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As Mark your baseball bat is your life line.  Aside from home run swings you can also use it to knock projectiles back to their source.  It doesn’t matter the size, be it bubbles, rocks, massive javelins, if it flies in your direction it can be sent back.  You’ll need to master the timing of your swings because the bat is the only weapon available aside from switching places with Bert, which is accomplished by consuming pills dropped by enemies.

That’s right; you pop pills to change into a dragon.  As Bert you can fly and shoot long distance lasers.  At first Bert’s attack is weak but as the game progresses it grows in strength.  The convenience of attacking from range would outweigh its lack of power either way in my book.  The change is temporary but generally lasts long enough to down at least one boss.

If first impressions are everything than Monster Party is not afraid to let its freak flag fly.  The first level alone assaults you with all of the craziness the game can muster.  The strange leg enemies sticking out of the ground are a taste as you confront your first boss, a talking killer plant who is a bit too happy to see you.  “Hello!” Baby!”  Yeah.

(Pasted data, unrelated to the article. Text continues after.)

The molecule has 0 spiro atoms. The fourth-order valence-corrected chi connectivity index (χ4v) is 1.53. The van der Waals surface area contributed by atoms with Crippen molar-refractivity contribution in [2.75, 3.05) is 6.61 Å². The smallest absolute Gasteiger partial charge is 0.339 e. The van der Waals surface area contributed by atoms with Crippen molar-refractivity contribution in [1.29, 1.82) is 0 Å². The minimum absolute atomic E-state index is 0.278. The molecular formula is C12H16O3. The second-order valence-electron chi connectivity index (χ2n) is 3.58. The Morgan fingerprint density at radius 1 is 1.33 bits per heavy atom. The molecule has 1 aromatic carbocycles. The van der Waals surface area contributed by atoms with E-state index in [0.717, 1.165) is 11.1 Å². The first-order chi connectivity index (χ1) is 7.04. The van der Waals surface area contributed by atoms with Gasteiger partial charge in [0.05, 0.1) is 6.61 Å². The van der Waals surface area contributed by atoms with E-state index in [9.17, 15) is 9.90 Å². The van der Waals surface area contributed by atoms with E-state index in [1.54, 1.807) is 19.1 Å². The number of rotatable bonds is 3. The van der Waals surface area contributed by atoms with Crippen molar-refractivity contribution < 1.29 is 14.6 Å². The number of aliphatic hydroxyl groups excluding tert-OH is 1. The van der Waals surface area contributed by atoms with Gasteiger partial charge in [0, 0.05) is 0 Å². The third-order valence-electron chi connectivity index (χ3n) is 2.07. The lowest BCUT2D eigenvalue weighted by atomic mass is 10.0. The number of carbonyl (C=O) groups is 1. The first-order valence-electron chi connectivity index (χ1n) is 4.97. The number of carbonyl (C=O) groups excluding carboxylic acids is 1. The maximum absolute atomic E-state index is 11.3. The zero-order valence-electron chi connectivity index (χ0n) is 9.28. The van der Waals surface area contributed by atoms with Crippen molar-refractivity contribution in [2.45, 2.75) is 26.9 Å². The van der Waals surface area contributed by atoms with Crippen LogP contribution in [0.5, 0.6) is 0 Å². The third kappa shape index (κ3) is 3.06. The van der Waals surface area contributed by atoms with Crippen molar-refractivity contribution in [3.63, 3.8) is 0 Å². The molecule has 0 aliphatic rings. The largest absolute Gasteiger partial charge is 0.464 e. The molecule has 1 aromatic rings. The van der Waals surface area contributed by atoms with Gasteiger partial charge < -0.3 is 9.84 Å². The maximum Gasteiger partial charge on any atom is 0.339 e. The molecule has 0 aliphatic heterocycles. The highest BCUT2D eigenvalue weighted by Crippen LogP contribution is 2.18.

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The nondescript backdrop lulls you into a false sense of security with its cheery music and smiling faces.  You might even think the Dark World isn’t so bad.  The game makes an abrupt change once you reach the Cactus/Haniwha statue.  It’s like a switch is flipped and shit gets real as the background completely changes.  All of the happy face blocks morph into skulls dripping blood, the enemies devolve into walking eyeballs and other such freakishness and the music becomes sinister.  Now you know why Bert needs your help.